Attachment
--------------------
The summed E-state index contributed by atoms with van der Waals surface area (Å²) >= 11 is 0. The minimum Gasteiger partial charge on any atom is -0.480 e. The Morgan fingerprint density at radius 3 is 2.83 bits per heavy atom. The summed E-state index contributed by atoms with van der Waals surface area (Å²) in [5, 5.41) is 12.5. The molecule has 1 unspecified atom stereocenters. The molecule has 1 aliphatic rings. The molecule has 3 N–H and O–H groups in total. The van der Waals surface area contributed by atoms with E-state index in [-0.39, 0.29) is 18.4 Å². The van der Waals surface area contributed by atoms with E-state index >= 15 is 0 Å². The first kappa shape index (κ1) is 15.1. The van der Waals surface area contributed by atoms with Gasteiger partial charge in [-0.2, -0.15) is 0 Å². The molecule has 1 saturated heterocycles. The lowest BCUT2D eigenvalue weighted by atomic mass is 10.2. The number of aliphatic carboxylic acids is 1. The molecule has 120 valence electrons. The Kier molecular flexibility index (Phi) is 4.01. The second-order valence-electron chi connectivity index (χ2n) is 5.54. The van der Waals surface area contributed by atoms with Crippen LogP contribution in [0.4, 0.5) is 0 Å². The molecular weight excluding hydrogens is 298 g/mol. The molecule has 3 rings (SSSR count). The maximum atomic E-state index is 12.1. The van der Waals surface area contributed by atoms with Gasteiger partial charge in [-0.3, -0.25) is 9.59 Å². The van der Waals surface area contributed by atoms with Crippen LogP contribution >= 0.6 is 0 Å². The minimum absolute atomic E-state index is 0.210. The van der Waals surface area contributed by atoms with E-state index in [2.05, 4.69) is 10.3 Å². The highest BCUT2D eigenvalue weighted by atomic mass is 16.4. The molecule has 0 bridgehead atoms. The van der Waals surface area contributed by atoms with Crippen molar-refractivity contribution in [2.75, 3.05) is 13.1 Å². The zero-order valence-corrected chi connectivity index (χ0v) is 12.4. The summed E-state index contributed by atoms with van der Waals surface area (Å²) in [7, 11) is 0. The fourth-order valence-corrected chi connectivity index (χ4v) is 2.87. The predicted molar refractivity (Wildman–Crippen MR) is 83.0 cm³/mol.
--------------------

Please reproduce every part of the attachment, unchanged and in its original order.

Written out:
The summed E-state index contributed by atoms with van der Waals surface area (Å²) >= 11 is 0. The minimum Gasteiger partial charge on any atom is -0.480 e. The Morgan fingerprint density at radius 3 is 2.83 bits per heavy atom. The summed E-state index contributed by atoms with van der Waals surface area (Å²) in [5, 5.41) is 12.5. The molecule has 1 unspecified atom stereocenters. The molecule has 1 aliphatic rings. The molecule has 3 N–H and O–H groups in total. The van der Waals surface area contributed by atoms with E-state index in [-0.39, 0.29) is 18.4 Å². The van der Waals surface area contributed by atoms with E-state index >= 15 is 0 Å². The first kappa shape index (κ1) is 15.1. The van der Waals surface area contributed by atoms with Gasteiger partial charge in [-0.2, -0.15) is 0 Å². The molecule has 1 saturated heterocycles. The lowest BCUT2D eigenvalue weighted by atomic mass is 10.2. The number of aliphatic carboxylic acids is 1. The molecule has 120 valence electrons. The Kier molecular flexibility index (Phi) is 4.01. The second-order valence-electron chi connectivity index (χ2n) is 5.54. The van der Waals surface area contributed by atoms with Crippen LogP contribution in [0.4, 0.5) is 0 Å². The molecular weight excluding hydrogens is 298 g/mol. The molecule has 3 rings (SSSR count). The maximum atomic E-state index is 12.1. The van der Waals surface area contributed by atoms with Gasteiger partial charge in [-0.3, -0.25) is 9.59 Å². The van der Waals surface area contributed by atoms with Crippen LogP contribution >= 0.6 is 0 Å². The minimum absolute atomic E-state index is 0.210. The van der Waals surface area contributed by atoms with E-state index in [2.05, 4.69) is 10.3 Å². The highest BCUT2D eigenvalue weighted by atomic mass is 16.4. The molecule has 0 bridgehead atoms. The van der Waals surface area contributed by atoms with Crippen molar-refractivity contribution in [2.75, 3.05) is 13.1 Å². The zero-order valence-corrected chi connectivity index (χ0v) is 12.4. The summed E-state index contributed by atoms with van der Waals surface area (Å²) in [7, 11) is 0. The fourth-order valence-corrected chi connectivity index (χ4v) is 2.87. The predicted molar refractivity (Wildman–Crippen MR) is 83.0 cm³/mol.